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Consider an disjunctive normal form boolean expression on $n$ variables. What is the upper bound on the number of terms in a minimal equivalent DNF expression? That is, given an arbitrary DNF expression on $n$ variables, after eliminating redundant terms, what length is it guaranteed to be under (how many $\vee$'s)?

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    $\begingroup$ Should be something like $2^{n-1}$. What did you try? I'm curious what is the motivation too. $\endgroup$ – Radu GRIGore Sep 27 '12 at 10:08
  • $\begingroup$ As @radu-grigore says it is at least $2^{n-1}$ with the parity function as an example of that. $\endgroup$ – MGwynne Sep 27 '12 at 19:39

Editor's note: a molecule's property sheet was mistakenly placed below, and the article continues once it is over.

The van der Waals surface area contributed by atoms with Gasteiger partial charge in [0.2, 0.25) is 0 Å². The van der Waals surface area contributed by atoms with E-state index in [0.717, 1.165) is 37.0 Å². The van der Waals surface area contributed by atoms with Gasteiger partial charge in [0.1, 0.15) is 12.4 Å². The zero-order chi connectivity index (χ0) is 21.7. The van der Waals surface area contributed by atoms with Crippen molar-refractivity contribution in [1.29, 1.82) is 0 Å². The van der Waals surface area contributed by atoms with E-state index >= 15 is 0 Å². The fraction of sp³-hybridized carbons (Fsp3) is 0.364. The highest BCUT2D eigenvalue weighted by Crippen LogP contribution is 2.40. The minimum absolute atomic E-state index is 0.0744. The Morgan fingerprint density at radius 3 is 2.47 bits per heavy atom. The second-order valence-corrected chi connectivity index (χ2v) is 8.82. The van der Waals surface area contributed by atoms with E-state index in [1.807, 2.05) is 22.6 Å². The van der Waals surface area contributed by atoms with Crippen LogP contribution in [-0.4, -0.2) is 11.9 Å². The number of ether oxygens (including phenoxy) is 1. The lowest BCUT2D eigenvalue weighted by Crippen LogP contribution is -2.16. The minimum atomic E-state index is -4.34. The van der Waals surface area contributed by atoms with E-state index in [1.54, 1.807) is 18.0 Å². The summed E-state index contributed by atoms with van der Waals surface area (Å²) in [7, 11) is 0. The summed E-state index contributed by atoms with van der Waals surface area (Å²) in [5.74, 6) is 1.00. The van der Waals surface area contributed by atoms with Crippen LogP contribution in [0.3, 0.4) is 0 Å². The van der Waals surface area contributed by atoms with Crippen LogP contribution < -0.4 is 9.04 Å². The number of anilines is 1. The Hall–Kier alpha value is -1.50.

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The answer is $2^{n-1}$.

To see that this is a lower bound consider the n variable parity function and observe that the unique (equivalent) DNF has $2^{n-1}$ clauses, none of which are resolvable.

To see that this is an upper bound, consider any DNF and the full ordered decision tree for that DNF (i.e., tree where every leaf is at depth n and every path from the root to the leaf has all variables and in the same fixed order). Any two leafs which are siblings and which are both "true" represent resolvable clauses in the full equivalent DNF. In this way one has at least has an equivalent clause-set of size at most $2^{n-1}$ by taking for every node at level n-1 either the DNF clause given by the only true leaf child of that node (if it has one true child) or the resolvent of the two clauses corresponding to its two children (if it has two true children). That is we have at most one clause for each node at this level in the tree, I.e., $2^{n-1}$.

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